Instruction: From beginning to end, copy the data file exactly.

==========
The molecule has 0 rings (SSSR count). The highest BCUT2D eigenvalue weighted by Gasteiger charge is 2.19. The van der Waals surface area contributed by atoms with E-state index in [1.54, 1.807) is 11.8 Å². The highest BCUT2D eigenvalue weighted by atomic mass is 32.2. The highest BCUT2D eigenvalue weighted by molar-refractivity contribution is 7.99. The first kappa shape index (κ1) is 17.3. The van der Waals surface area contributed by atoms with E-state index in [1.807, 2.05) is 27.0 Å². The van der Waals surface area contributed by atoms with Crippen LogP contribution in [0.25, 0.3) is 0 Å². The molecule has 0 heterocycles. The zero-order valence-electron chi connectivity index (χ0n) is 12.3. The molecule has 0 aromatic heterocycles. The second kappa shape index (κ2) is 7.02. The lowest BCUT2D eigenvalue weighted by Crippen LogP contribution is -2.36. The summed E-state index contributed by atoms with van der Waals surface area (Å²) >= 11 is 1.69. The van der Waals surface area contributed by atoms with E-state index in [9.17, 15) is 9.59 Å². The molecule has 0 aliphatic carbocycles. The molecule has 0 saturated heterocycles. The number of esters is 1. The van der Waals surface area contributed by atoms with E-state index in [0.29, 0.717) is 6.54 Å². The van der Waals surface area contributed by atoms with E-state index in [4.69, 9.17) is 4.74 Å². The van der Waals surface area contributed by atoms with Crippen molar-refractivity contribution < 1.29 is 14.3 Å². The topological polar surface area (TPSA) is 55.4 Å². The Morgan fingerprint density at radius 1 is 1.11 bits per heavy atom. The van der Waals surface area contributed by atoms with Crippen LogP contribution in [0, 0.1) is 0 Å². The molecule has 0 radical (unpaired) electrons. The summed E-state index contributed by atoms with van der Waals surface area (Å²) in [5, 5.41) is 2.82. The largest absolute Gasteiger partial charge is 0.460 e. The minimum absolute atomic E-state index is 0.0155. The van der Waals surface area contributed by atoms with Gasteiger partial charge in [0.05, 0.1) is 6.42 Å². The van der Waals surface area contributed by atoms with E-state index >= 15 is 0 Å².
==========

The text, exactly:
The molecule has 0 rings (SSSR count). The highest BCUT2D eigenvalue weighted by Gasteiger charge is 2.19. The van der Waals surface area contributed by atoms with E-state index in [1.54, 1.807) is 11.8 Å². The highest BCUT2D eigenvalue weighted by atomic mass is 32.2. The highest BCUT2D eigenvalue weighted by molar-refractivity contribution is 7.99. The first kappa shape index (κ1) is 17.3. The van der Waals surface area contributed by atoms with E-state index in [1.807, 2.05) is 27.0 Å². The van der Waals surface area contributed by atoms with Crippen LogP contribution in [0.25, 0.3) is 0 Å². The molecule has 0 heterocycles. The zero-order valence-electron chi connectivity index (χ0n) is 12.3. The molecule has 0 aromatic heterocycles. The second kappa shape index (κ2) is 7.02. The lowest BCUT2D eigenvalue weighted by Crippen LogP contribution is -2.36. The summed E-state index contributed by atoms with van der Waals surface area (Å²) >= 11 is 1.69. The van der Waals surface area contributed by atoms with E-state index in [9.17, 15) is 9.59 Å². The molecule has 0 aliphatic carbocycles. The molecule has 0 saturated heterocycles. The number of esters is 1. The van der Waals surface area contributed by atoms with E-state index in [0.29, 0.717) is 6.54 Å². The van der Waals surface area contributed by atoms with E-state index in [4.69, 9.17) is 4.74 Å². The van der Waals surface area contributed by atoms with Crippen molar-refractivity contribution < 1.29 is 14.3 Å². The topological polar surface area (TPSA) is 55.4 Å². The Morgan fingerprint density at radius 1 is 1.11 bits per heavy atom. The van der Waals surface area contributed by atoms with Crippen LogP contribution in [0, 0.1) is 0 Å². The molecule has 0 radical (unpaired) electrons. The summed E-state index contributed by atoms with van der Waals surface area (Å²) in [5, 5.41) is 2.82. The largest absolute Gasteiger partial charge is 0.460 e. The minimum absolute atomic E-state index is 0.0155. The van der Waals surface area contributed by atoms with Gasteiger partial charge in [0.05, 0.1) is 6.42 Å². The van der Waals surface area contributed by atoms with E-state index >= 15 is 0 Å².